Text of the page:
State Firearm Laws and Rate of Assault-Related Firearm Death

Bradley Kawano, Suresh Agarwal, Vijay Krishnamoorthy, Karthik Raghunathan, Joseph S. Fernandez-Moure, Krista L. Haines

Research output: Contribution to journalArticlepeer-review


BACKGROUND: Studying firearm-related mortality is important to reduce preventable firearm death in the US. This study aims to determine the relationship between firearm laws and assault death with firearms. STUDY DESIGN: This ecologic study used public data from the CDC Wide-Ranging Online Data for Epidemiologic Research on decedents age 18 years or older who died from assault with firearms between 2009 and 2018 in all 50 states and Washington, DC. The outcomes were the rate of mortality per 100,000 persons from assault death by firearm used. Exposures of interest included the presence of 7 state firearm laws extracted from the RAND State Firearm Law Database. Welch's t tests were performed to compare mean mortality rate in states with each firearm law to states without each law. RESULTS: There were 114,945 deaths from assault with firearms from 2009 to 2018. States with "stand your ground" laws had a higher assault mortality rate from all firearms and from other/unspecified firearms than states without stand your ground laws (p = 0.026; p = 0.023). States with background checks for private sales of handguns and long guns had a lower assault mortality rate from handguns and rifles, shotguns, and large firearms, respectively, than states without either law (p = 0.019; p = 0.030). CONCLUSIONS: Stand your ground laws are correlated with a higher rate of gun-related assault death, but background checks on private sales are correlated with a lower rate. Future studies should elucidate the specific pathways by which state laws reduce, or fail to reduce, firearm-related assault death.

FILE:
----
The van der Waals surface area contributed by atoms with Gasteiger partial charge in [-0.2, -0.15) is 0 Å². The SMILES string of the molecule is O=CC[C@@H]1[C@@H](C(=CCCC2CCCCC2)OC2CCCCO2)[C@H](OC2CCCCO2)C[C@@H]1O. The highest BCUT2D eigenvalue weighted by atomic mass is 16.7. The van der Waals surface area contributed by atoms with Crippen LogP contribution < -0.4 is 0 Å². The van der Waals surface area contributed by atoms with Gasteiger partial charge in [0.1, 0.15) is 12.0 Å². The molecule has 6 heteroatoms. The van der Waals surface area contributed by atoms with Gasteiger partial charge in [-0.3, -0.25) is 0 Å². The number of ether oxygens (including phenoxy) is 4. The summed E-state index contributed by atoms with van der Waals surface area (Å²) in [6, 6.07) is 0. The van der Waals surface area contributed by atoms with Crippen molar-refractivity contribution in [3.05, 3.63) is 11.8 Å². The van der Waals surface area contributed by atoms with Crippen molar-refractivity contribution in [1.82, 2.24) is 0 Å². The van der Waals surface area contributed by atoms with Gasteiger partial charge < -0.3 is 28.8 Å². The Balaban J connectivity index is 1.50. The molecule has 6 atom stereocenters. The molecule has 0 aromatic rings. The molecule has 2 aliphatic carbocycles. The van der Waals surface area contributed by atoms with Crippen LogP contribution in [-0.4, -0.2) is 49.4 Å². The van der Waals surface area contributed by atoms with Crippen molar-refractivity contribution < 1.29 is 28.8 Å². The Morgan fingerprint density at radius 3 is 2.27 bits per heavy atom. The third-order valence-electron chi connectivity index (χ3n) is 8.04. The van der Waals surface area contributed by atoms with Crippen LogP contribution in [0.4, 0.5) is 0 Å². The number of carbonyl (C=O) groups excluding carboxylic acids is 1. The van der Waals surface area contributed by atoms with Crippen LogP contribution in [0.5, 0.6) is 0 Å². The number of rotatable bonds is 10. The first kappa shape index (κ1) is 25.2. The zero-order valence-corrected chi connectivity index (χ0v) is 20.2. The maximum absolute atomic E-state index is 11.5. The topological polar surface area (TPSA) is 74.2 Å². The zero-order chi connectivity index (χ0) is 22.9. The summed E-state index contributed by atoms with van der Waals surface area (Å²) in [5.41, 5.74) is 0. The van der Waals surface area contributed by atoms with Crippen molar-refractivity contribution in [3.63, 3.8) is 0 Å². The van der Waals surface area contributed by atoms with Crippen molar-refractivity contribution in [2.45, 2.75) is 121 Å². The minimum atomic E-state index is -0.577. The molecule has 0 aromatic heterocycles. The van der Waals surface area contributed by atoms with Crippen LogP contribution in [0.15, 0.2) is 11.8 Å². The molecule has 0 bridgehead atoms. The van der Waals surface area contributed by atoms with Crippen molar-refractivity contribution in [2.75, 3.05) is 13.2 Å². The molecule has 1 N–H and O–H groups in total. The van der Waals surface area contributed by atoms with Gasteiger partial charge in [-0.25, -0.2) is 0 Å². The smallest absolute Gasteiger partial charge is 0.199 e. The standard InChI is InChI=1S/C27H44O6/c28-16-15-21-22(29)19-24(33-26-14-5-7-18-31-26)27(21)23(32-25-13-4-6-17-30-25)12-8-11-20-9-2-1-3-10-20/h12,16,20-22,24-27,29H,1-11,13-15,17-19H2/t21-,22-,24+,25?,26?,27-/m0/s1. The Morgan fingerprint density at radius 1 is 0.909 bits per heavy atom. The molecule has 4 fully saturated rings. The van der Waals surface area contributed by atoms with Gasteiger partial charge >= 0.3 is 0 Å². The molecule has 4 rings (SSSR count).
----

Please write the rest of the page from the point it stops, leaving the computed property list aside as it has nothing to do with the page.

Original languageEnglish
Pages (from-to)409-418
Number of pages10
JournalJournal of the American College of Surgeons
Issue number3
StatePublished - 1 Sep 2023
Externally publishedYes


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